21. Huang, Y., & Clark, W. A. V. (2002). Housing tenure choice in transitional urban China: A multilevel analysis. Urban Studies, 39(1), 7–32.CrossRefGoogle Scholar
  22. Iacovou, M. (2002). Regional differences in the transition to adulthood. The ANNALS of the American Academy of Political and Social Science, 580(1), 40–69. Scholar
  23. Institut d’Estadística de Catalunya. (2018). Alquiler de viviendas. Rentas medias mensuales. Municipios con más de 70.000 habitantes. Retrieved June 13, 2018 from
  24. Instituto Nacional de Estadística. Hogares por régimen de tenencia de la vivienda y edad y sexo de la persona de referencia. Retrieved June 15, 2017 from
  25. Instituto Nacional de Estadística. Microdatos. Retrieved March 8, 2016 from
  26. Jurado, T. (2003). La vivienda como determinante de la formación familiar en España desde una perspectiva comparada. Revista Española de Investigaciones Sociológicas, 103, 113–157.Google Scholar
  27. Jurado, T. (2006). El creciente dinamismo familiar frente a la inflexibilidad del modelo de vivienda español. Cuadernos de Información Económica, 193, 117–126.Google Scholar
  28. Lee, S. W., & Myers, D. (2003). Local housing-market effects on tenure choice. Journal of Housing and the Built Environment, 18(2), 129–157.CrossRefGoogle Scholar
  29. Lerbs, O., & Oberst, C. (2014). Explaining the spatial variation in homeownership rates: Results for German regions. Regional Studies, 48(5), 844–865.CrossRefGoogle Scholar
  30. Malmendier, U., & Steiny, A. (2016). Rent or buy? The role of lifetime experiences of macroeconomic shocks within and across countries. In Paper presented at the CEPR network event on household finance, 6–7 May, Imperial College Business School, London.Google Scholar
  31. Ministerio de Fomento. Anuario, estadísticas de síntesis y boletín. Retrieved March 8, 2016 from
  32. Mínguez, A. M. (2016). Economic crisis and the new housing transitions of young people in Spain. International Journal of Housing Policy. Scholar
  33. Módenes, J. A. (2011). El análisis dinámico del sistema residencial urbano: el caso de España. In I. Pujadas Rúbies, J. B. Carrasco, A. G. Coll, F. Gil, C. L. Villanueva, D. D. Aguilera, & T. V. Bendito (Eds.), Población y espacios urbanos (pp. 413–430). Barcelona: Departamento de Geografia UB and Grupo Población AGE.Google Scholar
  34. Módenes, J. A., & López-Colás, J. (2007). Constitución familiar y régimen de tenencia de la vivienda: España en el contexto europeo. In A. Cabré & P. Miret (Eds.), La constitución familiar en España (pp. 199–243). Bilbao: Fundación BBVA).Google Scholar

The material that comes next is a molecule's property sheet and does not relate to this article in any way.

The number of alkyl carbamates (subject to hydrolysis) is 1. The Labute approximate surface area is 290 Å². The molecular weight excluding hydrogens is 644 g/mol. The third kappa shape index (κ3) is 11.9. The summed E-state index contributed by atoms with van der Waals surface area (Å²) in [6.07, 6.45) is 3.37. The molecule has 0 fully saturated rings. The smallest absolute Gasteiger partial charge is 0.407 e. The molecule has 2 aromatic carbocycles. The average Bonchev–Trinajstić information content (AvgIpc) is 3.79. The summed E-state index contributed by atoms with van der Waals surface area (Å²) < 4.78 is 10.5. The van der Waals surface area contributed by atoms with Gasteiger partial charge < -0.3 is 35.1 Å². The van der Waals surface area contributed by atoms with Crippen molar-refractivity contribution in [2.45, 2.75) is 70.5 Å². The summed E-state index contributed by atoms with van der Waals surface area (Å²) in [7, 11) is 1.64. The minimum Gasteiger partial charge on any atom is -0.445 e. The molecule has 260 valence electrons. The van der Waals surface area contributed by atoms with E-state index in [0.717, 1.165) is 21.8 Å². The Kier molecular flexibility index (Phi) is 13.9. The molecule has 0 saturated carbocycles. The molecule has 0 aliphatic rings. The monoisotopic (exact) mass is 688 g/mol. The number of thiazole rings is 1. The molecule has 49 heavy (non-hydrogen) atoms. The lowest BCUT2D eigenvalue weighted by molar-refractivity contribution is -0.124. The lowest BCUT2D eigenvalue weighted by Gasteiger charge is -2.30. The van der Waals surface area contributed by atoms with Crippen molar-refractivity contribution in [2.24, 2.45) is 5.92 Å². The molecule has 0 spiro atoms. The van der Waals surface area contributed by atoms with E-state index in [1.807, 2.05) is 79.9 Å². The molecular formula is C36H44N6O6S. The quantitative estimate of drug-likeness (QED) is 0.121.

35. Módenes, J. A., & López-Colás, J. (2014). Recent demographic change and housing in Spain: Towards a new housing system? Revista Española de Investigaciones Sociológicas, 148(1), 103–134.Google Scholar
  36. Mora-Sanguinetti, J. S., & Rubio, M. (2014). Recent reforms in Spanish housing markets: An evaluation using a DSGE model. Economic Modelling, 44, S42–S49.CrossRefGoogle Scholar
  37. Mulder, C., & Wagner, M. (1998). First-time home-ownership in the family life course: A West German-Dutch comparison. Urban studies, 35(4), 687–713.CrossRefGoogle Scholar
  38. Myers, D., & Lee, H. (2016). Cohort momentum and future homeownership: The outlook to 2050. Cityscape, 18(1), 131–143.Google Scholar
  39. Naredo, J. M. (2010). El modelo inmobiliario español y sus consecuencias. Boletín CF + S. Tierra y libertad, 44, 13–27.Google Scholar
  40. Ortega, E., Rubio, M., & Thomas, C. (2011). House purchase versus rental in Spain. Madrid: Banco de España.CrossRefGoogle Scholar
  41. Pareja-Eastaway, M. (2010). El régimen de tenencia de la vivienda en España. In J. Leal (Ed.), La politica de vivenda en España (pp. 101–128). Madrid: Editorial Pablo Iglesias.Google Scholar
  42. Reher, D. S. (1998). Family ties in Western Europe: Persistent contrasts. Population and Development Review, 24(2), 203–234. Scholar
  43. Rodríguez-López, J. (2008). La situación del mercado de vivienda en España. Boletín Económico de ICE, 2951, 11–24.Google Scholar
  44. Romero, J. (2010). Construcción residencial y gobierno del territorio en España: de la burbuja especulativa a la recesión. Causas y consecuencias. Cuadernos geográficos de la Universidad de Granada, 47, 17–46.Google Scholar
  45. Servicio de Estudios Económicos BBVA. (2009). Situación Inmobiliaria. Retrieved June 12, 2018 from
  46. Shiller, R. (2007). Understanding recent trends in house prices and homeownership, 2007. NBER Working Paper No. 13553.Google Scholar
  47. Sobotka, T., & Toulemon, L. (2008). Overview Chapter 4: Changing family and partnership behaviour: Common trends and persistent diversity across Europe. Demographic Research, 19(6), 85–138. Scholar
  48. Speare, A. (1970). Home ownership, life cycle stage, and residential mobility. Demography, 7(4), 449–458.CrossRefGoogle Scholar
  49. Yeh-Yun Lin, C., Edvisson, L., Chen, J., & Beding, T. (2012). National intellectual capital and the financial crisis in Greece, Italy, Portugal, and Spain. New York, NY: Springer.Google Scholar

Copyright information

© Springer Nature B.V. 2019

Authors and Affiliations

  • Alda Botelho Azevedo
    • 1
    Email author
  • Julián López-Colás
    • 2
  • Juan A. Módenes
    • 3
  1. 1.Instituto de Ciências Sociais, Universidade de LisboaLisbonPortugal
  2. 2.Centre d’Estudis Demogràfics, Universitat Autònoma de BarcelonaBellaterra (Barcelona)Spain
  3. 3.Departament de GeografiaUniversitat Autònoma de Barcelona/Centre d’Estudis Demogràfics, Universitat Autònoma de BarcelonaBellaterra (Barcelona)Spain

Personalised recommendations